12 Questions with Roger Platt
Welcome to 12 Questions, a Q&A series where we pose the same set of 12 questions to intriguing folks at the intersection of insurance, risk management, commercial real estate, and digital innovation.
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This week, we chat with Roger Platt, Senior Vice President, Strategic Partnerships and Growth at the U.S. Green Building Council.
1. What is the most interesting idea you’ve encountered in your world lately?
For the first time, it seems to be dawning on even the least progressive real estate owners that the ultimate human users/occupiers of real estate are actually their customers, not just borrowers to whom they are fronting an interest in real estate in return for repayment over the length (and in the form of) a lease. As a result, seemingly obvious ideas like making offices healthier, more productive places for their users are being treated as acts of genius. In the end, it is a very interesting (but perhaps not brilliant) idea that these customers will want places to work that have some of the best features of being at home during the pandemic without the loneliness.
2. Where do you think no one is looking right now?
In my world, there is a lot of talk about all-electric buildings as the stationary equivalent of the Tesla. What I think is not getting appropriate attention is the huge amount of additional electrical load that will be placed on our new green grids due to all the electricity used by the torrent of all-electric cars and all-electric buildings.
3. If you had a magic wand, what would you change about your industry?
We need more mutual respect across our remarkably balkanized supply chain. It is well known that the ultimate operators and users of real estate seldom communicate effectively with those who are designing or engineering buildings. But sadly, even the architects and engineers seldom really collaborate with each other or the multiple building trade sub-contractors that produce buildings. With a magic wand, I would begin ensuring there was the training of all parts of this chain about the value their fellow professionals across that chain are producing and how communication up and down that chain benefits all of their work…and most importantly the ultimate users.
4. What’s the most rewarding part of what you do?
Helping people get recognition from peers, investors, or government for their world-changing commitments to sustainable real estate.
5. What do you envision the next 12 months will bring?
The roaring 20s with about 70% of our fellow Americans ready and willing to do the “roaring”. Covid is producing a strong minority of permanently hyper-cautious people.
6. What’s your favorite building?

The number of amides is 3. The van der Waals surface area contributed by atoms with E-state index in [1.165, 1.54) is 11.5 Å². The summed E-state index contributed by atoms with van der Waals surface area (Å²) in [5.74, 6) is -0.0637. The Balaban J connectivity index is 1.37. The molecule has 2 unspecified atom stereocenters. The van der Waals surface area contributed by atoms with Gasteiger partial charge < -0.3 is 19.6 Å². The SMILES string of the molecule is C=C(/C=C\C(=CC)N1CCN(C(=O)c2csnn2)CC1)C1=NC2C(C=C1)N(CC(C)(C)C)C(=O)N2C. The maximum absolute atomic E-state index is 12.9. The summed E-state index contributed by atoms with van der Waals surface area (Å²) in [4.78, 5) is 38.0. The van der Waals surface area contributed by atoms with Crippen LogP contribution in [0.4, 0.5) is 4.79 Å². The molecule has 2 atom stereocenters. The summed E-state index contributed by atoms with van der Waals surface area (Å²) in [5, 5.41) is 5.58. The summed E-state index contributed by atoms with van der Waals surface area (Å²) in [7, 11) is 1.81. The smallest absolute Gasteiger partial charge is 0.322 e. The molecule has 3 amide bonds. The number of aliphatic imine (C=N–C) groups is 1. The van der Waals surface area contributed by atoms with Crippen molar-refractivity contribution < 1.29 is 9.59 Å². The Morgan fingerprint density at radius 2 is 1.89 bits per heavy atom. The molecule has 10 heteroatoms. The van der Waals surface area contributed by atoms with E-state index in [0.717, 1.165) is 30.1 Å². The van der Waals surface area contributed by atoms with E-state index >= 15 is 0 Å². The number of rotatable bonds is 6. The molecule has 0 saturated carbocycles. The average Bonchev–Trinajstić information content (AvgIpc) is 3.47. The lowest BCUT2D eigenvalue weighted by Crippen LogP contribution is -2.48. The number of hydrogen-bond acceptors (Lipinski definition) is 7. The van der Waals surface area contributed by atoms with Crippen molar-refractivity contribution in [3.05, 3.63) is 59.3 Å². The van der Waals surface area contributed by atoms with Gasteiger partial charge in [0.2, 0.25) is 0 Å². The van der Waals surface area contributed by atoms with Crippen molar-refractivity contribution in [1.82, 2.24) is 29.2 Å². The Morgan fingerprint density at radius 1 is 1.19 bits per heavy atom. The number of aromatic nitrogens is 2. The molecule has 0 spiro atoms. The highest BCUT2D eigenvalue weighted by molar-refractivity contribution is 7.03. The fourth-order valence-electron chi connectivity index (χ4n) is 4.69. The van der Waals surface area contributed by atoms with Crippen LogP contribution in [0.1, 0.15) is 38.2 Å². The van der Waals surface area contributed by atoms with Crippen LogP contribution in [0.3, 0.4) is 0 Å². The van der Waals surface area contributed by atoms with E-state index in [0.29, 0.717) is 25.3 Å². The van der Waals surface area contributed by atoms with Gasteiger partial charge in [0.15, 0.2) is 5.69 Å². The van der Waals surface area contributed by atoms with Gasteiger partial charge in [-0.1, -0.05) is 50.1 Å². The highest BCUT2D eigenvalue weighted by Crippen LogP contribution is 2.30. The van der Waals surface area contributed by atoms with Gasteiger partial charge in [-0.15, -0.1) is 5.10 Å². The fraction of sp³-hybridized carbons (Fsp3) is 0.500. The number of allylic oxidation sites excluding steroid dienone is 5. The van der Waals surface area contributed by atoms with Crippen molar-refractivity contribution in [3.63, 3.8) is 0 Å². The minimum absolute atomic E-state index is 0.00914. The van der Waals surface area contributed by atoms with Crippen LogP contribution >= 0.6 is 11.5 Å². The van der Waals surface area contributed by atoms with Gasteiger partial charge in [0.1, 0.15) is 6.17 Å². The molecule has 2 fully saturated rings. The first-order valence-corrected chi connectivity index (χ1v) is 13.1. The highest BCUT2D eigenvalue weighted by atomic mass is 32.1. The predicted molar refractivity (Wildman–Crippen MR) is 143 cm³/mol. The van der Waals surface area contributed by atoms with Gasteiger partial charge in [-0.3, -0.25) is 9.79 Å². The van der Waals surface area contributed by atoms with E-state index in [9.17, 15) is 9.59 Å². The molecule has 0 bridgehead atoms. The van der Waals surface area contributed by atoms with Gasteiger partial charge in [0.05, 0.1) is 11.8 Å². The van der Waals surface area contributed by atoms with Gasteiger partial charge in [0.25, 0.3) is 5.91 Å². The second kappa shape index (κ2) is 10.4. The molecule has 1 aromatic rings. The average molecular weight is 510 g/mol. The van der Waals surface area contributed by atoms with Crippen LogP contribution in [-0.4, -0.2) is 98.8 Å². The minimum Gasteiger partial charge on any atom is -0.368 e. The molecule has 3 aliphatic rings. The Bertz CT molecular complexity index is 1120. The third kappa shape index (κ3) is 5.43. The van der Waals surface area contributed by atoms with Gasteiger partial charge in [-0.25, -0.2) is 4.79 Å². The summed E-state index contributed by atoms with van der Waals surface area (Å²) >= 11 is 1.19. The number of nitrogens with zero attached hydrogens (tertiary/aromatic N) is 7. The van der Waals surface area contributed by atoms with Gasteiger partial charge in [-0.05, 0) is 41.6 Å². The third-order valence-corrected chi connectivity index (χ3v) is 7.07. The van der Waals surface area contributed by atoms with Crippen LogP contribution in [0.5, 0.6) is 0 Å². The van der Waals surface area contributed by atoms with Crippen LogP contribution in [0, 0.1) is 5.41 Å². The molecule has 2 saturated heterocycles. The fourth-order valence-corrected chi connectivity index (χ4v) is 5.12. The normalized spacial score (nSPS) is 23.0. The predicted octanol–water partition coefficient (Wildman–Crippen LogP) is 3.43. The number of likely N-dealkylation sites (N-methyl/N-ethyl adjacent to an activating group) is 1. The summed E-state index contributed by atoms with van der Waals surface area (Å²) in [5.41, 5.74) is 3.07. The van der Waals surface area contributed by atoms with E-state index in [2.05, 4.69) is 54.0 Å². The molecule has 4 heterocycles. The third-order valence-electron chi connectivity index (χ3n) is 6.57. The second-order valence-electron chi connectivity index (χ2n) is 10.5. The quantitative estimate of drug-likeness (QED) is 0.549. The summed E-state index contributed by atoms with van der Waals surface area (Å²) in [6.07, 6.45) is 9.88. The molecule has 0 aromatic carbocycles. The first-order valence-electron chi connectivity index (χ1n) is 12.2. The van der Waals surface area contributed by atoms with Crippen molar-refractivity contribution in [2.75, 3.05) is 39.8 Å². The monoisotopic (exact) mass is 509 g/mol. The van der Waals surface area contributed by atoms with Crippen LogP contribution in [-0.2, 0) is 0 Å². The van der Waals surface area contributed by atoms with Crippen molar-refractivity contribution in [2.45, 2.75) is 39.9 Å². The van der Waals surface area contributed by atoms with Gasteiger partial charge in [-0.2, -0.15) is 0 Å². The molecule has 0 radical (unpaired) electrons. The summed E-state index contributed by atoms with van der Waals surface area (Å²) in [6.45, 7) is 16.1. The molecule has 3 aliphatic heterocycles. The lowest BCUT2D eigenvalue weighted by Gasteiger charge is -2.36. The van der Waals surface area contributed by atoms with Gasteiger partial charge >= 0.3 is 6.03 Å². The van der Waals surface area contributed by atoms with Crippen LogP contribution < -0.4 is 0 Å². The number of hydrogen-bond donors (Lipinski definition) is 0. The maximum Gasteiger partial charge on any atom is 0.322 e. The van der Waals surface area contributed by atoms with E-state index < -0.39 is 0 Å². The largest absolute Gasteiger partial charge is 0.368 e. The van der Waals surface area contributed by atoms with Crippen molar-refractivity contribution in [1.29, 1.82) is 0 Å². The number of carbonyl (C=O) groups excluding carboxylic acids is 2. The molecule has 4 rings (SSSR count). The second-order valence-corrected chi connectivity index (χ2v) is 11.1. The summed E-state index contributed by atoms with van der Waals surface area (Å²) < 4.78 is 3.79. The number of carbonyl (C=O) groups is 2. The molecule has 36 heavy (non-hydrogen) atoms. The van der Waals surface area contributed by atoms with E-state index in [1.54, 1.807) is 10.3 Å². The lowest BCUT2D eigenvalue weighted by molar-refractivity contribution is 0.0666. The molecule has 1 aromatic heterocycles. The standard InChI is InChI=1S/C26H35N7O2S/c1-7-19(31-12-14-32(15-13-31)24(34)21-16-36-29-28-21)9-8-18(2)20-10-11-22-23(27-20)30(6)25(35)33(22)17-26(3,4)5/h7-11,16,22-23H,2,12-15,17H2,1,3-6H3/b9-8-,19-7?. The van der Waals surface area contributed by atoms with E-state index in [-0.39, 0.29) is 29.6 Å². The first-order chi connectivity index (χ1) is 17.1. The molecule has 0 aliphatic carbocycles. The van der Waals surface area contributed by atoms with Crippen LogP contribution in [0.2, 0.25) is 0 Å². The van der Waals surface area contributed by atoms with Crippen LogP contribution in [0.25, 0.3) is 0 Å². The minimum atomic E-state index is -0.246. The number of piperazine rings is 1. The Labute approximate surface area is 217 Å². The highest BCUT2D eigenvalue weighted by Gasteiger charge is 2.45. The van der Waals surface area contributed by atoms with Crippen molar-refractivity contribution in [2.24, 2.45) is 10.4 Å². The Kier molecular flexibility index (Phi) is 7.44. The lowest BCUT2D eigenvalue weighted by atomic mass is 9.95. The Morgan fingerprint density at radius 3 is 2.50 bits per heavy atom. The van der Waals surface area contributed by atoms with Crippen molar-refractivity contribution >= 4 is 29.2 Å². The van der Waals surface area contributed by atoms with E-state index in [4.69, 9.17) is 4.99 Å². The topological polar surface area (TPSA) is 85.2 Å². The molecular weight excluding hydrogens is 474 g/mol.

The Bosco Verticale (“Vertical Forest”) in Milan. As a species, our biophilia is real and transformative.
7. Please dispel a myth or misconception about your work.
Green buildings don’t have to be expensive or luxury buildings. They can also be among the most resilient buildings when it comes to climate and other growing risks.
8. What are the tools, apps, or gadgets that you just can’t live without?
Noise-canceling headphones, Spotify, and Audible books.
9. What’s your biggest pleasant surprise related to remote work?
Learning to cook Indian food without spending four hours doing the preparation.
10. What’s your favorite productivity tip for staying motivated and getting work done?
Don’t obsess over productivity. Relax by building exercise and relaxation into your day and ensuring that you spend a little time every day catching up with another human being.
11. What or who do you read/watch to keep informed?
- Zanny Minton Beddoes (Editor-in-Chief of The Economist)
- Jane Coaston (Formerly of Vox, now with NY Times)
- Peggy Noonan (WSJ)
- Juliet Eilperin (Washington Post)
12. Nominate two people who should answer this next. Why?
Harriet Tregoning (former City Planner of DC and Deputy Assistant Secretary for Housing and Community Development at HUD). She focused extensively on resilience in partnership with various major foundations when she worked in the Obama Administration. She is very concerned that communities are just “building back” exactly the way things were built in the past. She now works for World Resources Institute.
Chip Rodgers and/or Jeff DeBoer. Although I suspect you’ve already reached out to them!
Thank you to Fred Kipperman, Managing Director of Archipelago, for inviting Roger to answer 12 Questions.
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Written by Roger Platt
Global strategy for the U.S. Green Building Council (USGBC): Roger, In addition to his role advising the CEO on mid-to-long-term strategy matters, also leads USGBC's LEED for Cities efforts and business development in the New York City region.